Tiga and NESTA make radical plans for UK devs
Monday, 15th June 2009 at 8:40 am
UK developers to ‘share employees’ as part of several new initiatives set to arrive soon
A nationwide jobs board for UK games developers, a cross-sector forum for collaboration with other entertainment industries, and a radical new service that allows UK studios to share their employees.
It’s all part of a new scheme outlined by games industry group Tiga and the National Endowment for Science, Technology and the Arts (NESTA), set to fully launch in July.
Called the Play Together initiative, both Tiga and NESTA beieve the new plans will help strengthen the UK games business in the face of a UK Government that is widely considered to be largely uncooperative with the industry.
According to Tiga and NESTA, Play Together’s proposals were established after receiving feedback from the videogame industry, whereby a skill shortage was outlined as a central concern.
Tiga-NESTA hope the Play Together initiatives will “promote innovation within the games industry, help videogame developers maximise efficiency, potentially avoid redundancies or costly outsourcing, and compete more effectively in the global market.”
Play Together’s key plan is a radical new service that enables UK developers to share employees.
Available staff can be swapped with other UK studios on a flexible basis, thus allowing developers to quickly upsize or downscale their teams – a common challenge in the development community – using local area or national talent.
Another proposal, termed the ‘Creative Industry Switch’, will establish a national forum where developers can collaborate with creatives from other industries, such as TV, film, music and animation.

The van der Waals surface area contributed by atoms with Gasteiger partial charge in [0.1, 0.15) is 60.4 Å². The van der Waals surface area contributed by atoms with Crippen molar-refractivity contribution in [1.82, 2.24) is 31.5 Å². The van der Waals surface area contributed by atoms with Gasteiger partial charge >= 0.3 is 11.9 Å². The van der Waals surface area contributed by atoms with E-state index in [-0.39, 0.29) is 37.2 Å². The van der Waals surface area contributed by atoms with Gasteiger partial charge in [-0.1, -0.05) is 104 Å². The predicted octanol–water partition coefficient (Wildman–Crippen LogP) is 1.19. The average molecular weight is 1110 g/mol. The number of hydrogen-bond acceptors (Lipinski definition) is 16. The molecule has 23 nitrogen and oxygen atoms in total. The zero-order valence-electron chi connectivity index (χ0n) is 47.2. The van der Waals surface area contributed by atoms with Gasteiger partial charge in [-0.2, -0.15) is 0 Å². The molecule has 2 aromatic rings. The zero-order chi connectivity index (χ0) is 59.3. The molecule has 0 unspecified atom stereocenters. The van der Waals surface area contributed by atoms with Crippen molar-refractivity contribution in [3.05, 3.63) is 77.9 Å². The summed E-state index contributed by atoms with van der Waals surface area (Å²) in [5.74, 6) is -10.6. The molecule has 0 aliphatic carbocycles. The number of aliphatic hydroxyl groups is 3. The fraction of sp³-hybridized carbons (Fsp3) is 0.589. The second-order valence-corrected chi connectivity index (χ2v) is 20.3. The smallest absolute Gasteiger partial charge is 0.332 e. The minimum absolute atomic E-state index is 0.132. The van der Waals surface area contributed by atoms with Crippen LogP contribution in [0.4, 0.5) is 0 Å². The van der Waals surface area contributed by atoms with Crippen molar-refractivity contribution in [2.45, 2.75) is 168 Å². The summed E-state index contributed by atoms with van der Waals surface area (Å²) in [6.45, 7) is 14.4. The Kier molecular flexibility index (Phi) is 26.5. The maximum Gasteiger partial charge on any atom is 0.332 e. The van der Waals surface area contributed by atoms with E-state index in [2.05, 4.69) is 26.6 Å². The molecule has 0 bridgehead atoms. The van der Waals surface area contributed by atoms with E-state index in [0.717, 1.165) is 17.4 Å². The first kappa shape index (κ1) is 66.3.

Tiga and NESTA also want to enable UK developers and suppliers to work more tightly together, as well as provide a service where academics and professionals are given better information on education courses and opportunities for industry-university collaboration.
Finally, the venture seeks to create a nationwide jobs board, where game groups and associated businesses can promote current vacancies.
“The UK video games industry competes successfully in a global market place on the basis of a creative, flexible and highly skilled workforce,” said Tiga CEO Richard Wilson.
“However, we face a unique set of challenges: skills shortages, high recruitment costs, an unfavourable tax regime and limited availability of finance, all against a backdrop of a global recession and a relatively tight credit market."
"Tiga is working with NESTA to promote innovation and greater collaboration within the games industry as a means to overcoming some of these hurdles.”
“The Play Together initiatives will help to cut recruitment costs, reduce skill shortages, promote collaboration and knowledge sharing within the games industry and with other creative sectors, and strengthen industry-academia links.
"These innovative approaches will reduce business costs and encourage innovation and so enable the UK games industry to remain at the forefront of what is currently one of our most successful creative sectors.”
Jon Kingsbury, creative programme director at NESTA, said that the UK games industry is “one of the shining lights of digital Britain."
"We want to foster this creativity and help the industry become even more successful in the future," he added. " What is clear is that innovation in all aspects of the business process is essential if Britain’s creative industries are going to remain competitive in the global market.”
Wilson continued to call on the Government to provide more support for the UK games industry.
Recently the industry has seen early signs of a change of heart from Brown’s cabinet, with the reshuffled Culture Secretary Ben Bradshaw suggesting that he is considering "further support" for the industry.
Meanwhile, Westminster has also established the first ever All Party Parliamentary Group for the Computer and Video Games Industry.
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